The 2013 HAP was jointly drafted by the Ahmedabad Municipal Corporation (AMC), Indian Institute of Public Health (IIPH), Gandhinagar, Public Health Foundation of India (PHFI), Natural Resources Defence Council (NRDC), and the Climate & Development Knowledge Network (CDKN). The key figure in implementing the HAP work is the AMC-appointed nodal officer, who is responsible for alerting government agencies, liaisoning with the media and NGOs during or before extreme heat events to disseminate information.

The AMC sends out the following alerts: Yellow for temperatures between 41.1 and 43 degrees Celsius; orange for temperatures between 43.1 to 44.9 degrees Celsius; and red for temperatures at and above 45 degrees Celsius. The alerts prompt people to take precautions to prevent heat-related illnesses. The HAP includes measures such as providing IV fluids and ice packs to hospitals and public health centres, providing portable drinking water at public spaces with special attention to vulnerable areas, changing school and college timings so that children are not exposed to extreme temperatures.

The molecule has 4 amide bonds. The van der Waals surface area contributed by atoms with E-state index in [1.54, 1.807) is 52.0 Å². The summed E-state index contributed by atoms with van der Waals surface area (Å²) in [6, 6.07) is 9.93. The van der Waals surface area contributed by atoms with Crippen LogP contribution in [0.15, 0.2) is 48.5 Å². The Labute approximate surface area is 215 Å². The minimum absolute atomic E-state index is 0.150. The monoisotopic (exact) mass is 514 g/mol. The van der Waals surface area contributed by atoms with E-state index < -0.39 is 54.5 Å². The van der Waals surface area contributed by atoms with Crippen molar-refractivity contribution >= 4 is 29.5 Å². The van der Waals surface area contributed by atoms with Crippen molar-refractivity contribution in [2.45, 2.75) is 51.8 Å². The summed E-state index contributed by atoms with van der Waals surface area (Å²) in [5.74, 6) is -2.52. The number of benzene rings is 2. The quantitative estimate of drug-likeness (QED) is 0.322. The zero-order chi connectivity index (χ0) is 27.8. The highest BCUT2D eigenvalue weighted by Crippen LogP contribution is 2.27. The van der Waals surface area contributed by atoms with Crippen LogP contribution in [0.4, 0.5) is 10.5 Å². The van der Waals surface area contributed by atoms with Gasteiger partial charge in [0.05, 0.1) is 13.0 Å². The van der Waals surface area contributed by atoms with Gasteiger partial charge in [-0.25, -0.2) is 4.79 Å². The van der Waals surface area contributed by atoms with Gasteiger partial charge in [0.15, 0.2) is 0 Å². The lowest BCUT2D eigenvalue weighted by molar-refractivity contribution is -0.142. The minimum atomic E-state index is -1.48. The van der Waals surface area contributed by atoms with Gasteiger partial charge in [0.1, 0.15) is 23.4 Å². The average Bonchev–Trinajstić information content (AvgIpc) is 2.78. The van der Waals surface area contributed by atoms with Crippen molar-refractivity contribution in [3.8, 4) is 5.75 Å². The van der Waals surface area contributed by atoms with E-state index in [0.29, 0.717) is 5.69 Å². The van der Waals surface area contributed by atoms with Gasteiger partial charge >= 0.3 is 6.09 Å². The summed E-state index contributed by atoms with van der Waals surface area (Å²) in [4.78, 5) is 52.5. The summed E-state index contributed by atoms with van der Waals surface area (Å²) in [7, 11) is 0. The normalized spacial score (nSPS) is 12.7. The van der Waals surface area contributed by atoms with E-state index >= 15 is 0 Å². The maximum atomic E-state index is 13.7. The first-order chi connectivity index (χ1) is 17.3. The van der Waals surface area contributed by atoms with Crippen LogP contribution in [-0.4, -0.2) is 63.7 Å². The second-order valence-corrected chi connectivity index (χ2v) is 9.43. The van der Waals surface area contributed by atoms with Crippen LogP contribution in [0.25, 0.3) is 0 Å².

It is important to note that the HAP, in its iterations, addresses a heat wave situation with detailed steps to combat it, it is not a plan with a preventive approach to heat waves. These, of course, lie beyond the scope of a single city and foreground the larger national – even global – issue of Climate Change that’s turning into a crisis, threatening people’s health, agriculture and food security, incomes and eventually the economy. Large parts of India and Pakistan were in the grip of a severe heat wave this year – March was the hottest in India in 122 years and nearly 70 per cent of the country had faced heat waves by April-end – according to an estimate of 

“Some of the main causes for urban heat are human-induced, which include Climate Change and unsustainable patterns of growth. If you add too much concrete in a city, you are increasing the urban heat island,” says Dr Minal Pathak, senior scientist and one of the lead authors of the Intergovernmental Panel on Climate Change (IPCC) Sixth Assessment Report. “As our cities keep growing, the open spaces, green covers and forests decrease and we keep on adding more concrete increasing the heat island effect, which is topped by climate change resulting in more heat,” she says. (see interview)

Urban growth and heat waves
Ahmedabad’s built-up area expanded by a staggering 72.5 per cent between 2005 and 2016 (from 81.6 square kilometres to 141 square kilometres) while its green cover depleted by 20 per cent and open areas by 17 per cent, according to the Gujarat forest department two years ago. [1]